Bernhard Borgmann was a professional basketball player. Born in Haledon, New Jersey, he played for 17 years between 1919 and 1936, is known for his time with the Kingston Colonials and Original Celtics. Borgmann is regarded as the best offensive player of his era, he served as the first coach of the Syracuse Nationals of the National Basketball League—now the NBA's Philadelphia 76ers—from 1946 to 1948. He was inducted into the Naismith Memorial Basketball Hall of Fame in 1961. Borgmann played as a middle infielder in the baseball minor leagues from 1928 to 1942, managed in the minors from until 1950, scouted until 1974, he died in New Jersey. Borgmann was featured in the book Basketball History in Syracuse, Hoops Roots by Mark Allen Baker, published by The History Press in 2010. Basketball Hall of Fame profile Career statistics and player information from Baseball-Reference

University of Public Health, Yangon

The University of Public Health, Yangon is the premier university of public health in Myanmar. Founded in 2007, the university offers only graduate and post-graduate degree programs: Master of Public Health, PhD in Public Health, Diploma in Medical Science and Diploma in Medical Education; the university is a member of the South-East Asia Public Health Education Institution Network. It is located at the heart of Yangon; the full address is 246, Myo Ma Kyaung street, corner of Bo Gyoke Aung San Road and Lamadaw street, Yangon. It is just across the road in front of University of Medicine 1, the oldest medical school in Myanmar; the university was founded in 2007 to strengthen the public health system and infrastructure in Myanmar. It is to help strengthen referral systems by providing technical back-up. Referral facilities for primary and tertiary care are important to effective community health work. Current dean of the school is Professor Nay Soe Maung who has served as an army doctor up to the rank of a colonel.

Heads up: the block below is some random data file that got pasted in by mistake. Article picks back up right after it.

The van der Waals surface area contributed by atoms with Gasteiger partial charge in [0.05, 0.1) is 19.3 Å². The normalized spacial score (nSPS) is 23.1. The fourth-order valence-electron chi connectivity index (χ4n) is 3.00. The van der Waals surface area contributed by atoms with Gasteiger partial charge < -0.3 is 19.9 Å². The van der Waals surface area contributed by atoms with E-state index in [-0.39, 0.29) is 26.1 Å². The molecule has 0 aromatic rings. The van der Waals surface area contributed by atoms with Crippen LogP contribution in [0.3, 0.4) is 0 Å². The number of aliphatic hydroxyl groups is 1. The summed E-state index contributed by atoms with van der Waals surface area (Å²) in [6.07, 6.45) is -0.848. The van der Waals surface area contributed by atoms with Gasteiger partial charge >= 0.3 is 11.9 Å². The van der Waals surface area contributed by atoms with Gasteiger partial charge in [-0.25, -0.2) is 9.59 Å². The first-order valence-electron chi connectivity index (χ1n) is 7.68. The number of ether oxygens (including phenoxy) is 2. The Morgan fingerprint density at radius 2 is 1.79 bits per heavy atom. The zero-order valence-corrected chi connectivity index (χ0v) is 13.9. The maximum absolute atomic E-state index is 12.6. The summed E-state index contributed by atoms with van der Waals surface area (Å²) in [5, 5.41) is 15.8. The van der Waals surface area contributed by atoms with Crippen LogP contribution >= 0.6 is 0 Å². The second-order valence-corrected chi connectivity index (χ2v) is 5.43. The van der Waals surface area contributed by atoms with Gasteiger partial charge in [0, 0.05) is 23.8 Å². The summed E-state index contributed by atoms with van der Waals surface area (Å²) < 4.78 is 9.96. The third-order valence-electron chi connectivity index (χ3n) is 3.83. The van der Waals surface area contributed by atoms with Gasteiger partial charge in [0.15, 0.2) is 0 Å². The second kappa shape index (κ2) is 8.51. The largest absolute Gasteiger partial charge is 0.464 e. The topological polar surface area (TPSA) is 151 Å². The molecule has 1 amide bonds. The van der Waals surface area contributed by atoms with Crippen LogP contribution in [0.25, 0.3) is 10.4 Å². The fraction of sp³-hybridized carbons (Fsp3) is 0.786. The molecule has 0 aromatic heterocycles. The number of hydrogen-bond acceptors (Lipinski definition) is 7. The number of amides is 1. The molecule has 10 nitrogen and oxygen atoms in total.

He is ex-husband of one of the daughters of former Myanmar Junta head. Physicians, dentists and health assistants are allowed to enter this school. Medical doctors and community/public health professions who are working in government service can enroll the UOPH via entrance exam. Applicant must be under 50 years old, they finished the training of Central Institute of Civil Service in Myanmar. It is under authority of Ministry of Health in Myanmar. University of Community Health, Magway Official website 4. Myanma Alinn Daily Newspaper in 2013-06-15